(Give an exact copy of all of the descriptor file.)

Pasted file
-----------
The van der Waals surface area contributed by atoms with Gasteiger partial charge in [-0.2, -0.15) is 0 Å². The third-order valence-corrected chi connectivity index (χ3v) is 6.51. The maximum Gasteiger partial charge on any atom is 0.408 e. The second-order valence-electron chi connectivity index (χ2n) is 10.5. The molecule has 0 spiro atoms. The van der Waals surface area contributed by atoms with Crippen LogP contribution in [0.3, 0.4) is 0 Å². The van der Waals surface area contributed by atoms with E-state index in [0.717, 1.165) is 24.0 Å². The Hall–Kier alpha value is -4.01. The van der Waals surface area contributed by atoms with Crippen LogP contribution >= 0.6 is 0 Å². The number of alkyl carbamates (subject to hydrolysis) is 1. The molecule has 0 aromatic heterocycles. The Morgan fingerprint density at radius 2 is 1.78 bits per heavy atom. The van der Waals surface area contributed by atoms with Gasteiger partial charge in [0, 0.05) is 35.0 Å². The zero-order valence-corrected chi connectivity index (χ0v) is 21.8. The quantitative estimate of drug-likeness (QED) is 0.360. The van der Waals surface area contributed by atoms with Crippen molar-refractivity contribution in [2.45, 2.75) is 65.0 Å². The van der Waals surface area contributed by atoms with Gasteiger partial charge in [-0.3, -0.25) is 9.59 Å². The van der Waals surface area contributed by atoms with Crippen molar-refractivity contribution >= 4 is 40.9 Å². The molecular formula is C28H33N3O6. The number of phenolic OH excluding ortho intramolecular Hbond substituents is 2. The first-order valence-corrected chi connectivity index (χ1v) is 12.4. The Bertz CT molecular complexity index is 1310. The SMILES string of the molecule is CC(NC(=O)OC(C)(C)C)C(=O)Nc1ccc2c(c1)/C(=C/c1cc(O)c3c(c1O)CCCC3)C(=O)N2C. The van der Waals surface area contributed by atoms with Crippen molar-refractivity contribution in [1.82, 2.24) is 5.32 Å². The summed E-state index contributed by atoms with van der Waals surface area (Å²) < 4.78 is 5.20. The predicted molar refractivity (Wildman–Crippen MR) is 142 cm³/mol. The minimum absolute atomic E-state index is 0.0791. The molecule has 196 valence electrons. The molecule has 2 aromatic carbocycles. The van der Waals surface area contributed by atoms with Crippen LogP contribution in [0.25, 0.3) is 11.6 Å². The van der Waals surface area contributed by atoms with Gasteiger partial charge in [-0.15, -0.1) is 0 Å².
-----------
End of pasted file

The van der Waals surface area contributed by atoms with Gasteiger partial charge in [-0.2, -0.15) is 0 Å². The third-order valence-corrected chi connectivity index (χ3v) is 6.51. The maximum Gasteiger partial charge on any atom is 0.408 e. The second-order valence-electron chi connectivity index (χ2n) is 10.5. The molecule has 0 spiro atoms. The van der Waals surface area contributed by atoms with Crippen LogP contribution in [0.3, 0.4) is 0 Å². The van der Waals surface area contributed by atoms with E-state index in [0.717, 1.165) is 24.0 Å². The Hall–Kier alpha value is -4.01. The van der Waals surface area contributed by atoms with Crippen LogP contribution >= 0.6 is 0 Å². The number of alkyl carbamates (subject to hydrolysis) is 1. The molecule has 0 aromatic heterocycles. The Morgan fingerprint density at radius 2 is 1.78 bits per heavy atom. The van der Waals surface area contributed by atoms with Gasteiger partial charge in [0, 0.05) is 35.0 Å². The zero-order valence-corrected chi connectivity index (χ0v) is 21.8. The quantitative estimate of drug-likeness (QED) is 0.360. The van der Waals surface area contributed by atoms with Crippen molar-refractivity contribution in [2.45, 2.75) is 65.0 Å². The van der Waals surface area contributed by atoms with Gasteiger partial charge in [-0.3, -0.25) is 9.59 Å². The van der Waals surface area contributed by atoms with Crippen molar-refractivity contribution >= 4 is 40.9 Å². The molecular formula is C28H33N3O6. The number of phenolic OH excluding ortho intramolecular Hbond substituents is 2. The first-order valence-corrected chi connectivity index (χ1v) is 12.4. The Bertz CT molecular complexity index is 1310. The SMILES string of the molecule is CC(NC(=O)OC(C)(C)C)C(=O)Nc1ccc2c(c1)/C(=C/c1cc(O)c3c(c1O)CCCC3)C(=O)N2C. The van der Waals surface area contributed by atoms with Crippen molar-refractivity contribution in [1.82, 2.24) is 5.32 Å². The summed E-state index contributed by atoms with van der Waals surface area (Å²) < 4.78 is 5.20. The predicted molar refractivity (Wildman–Crippen MR) is 142 cm³/mol. The minimum absolute atomic E-state index is 0.0791. The molecule has 196 valence electrons. The molecule has 2 aromatic carbocycles. The van der Waals surface area contributed by atoms with Crippen LogP contribution in [0.25, 0.3) is 11.6 Å². The van der Waals surface area contributed by atoms with Gasteiger partial charge in [-0.15, -0.1) is 0 Å².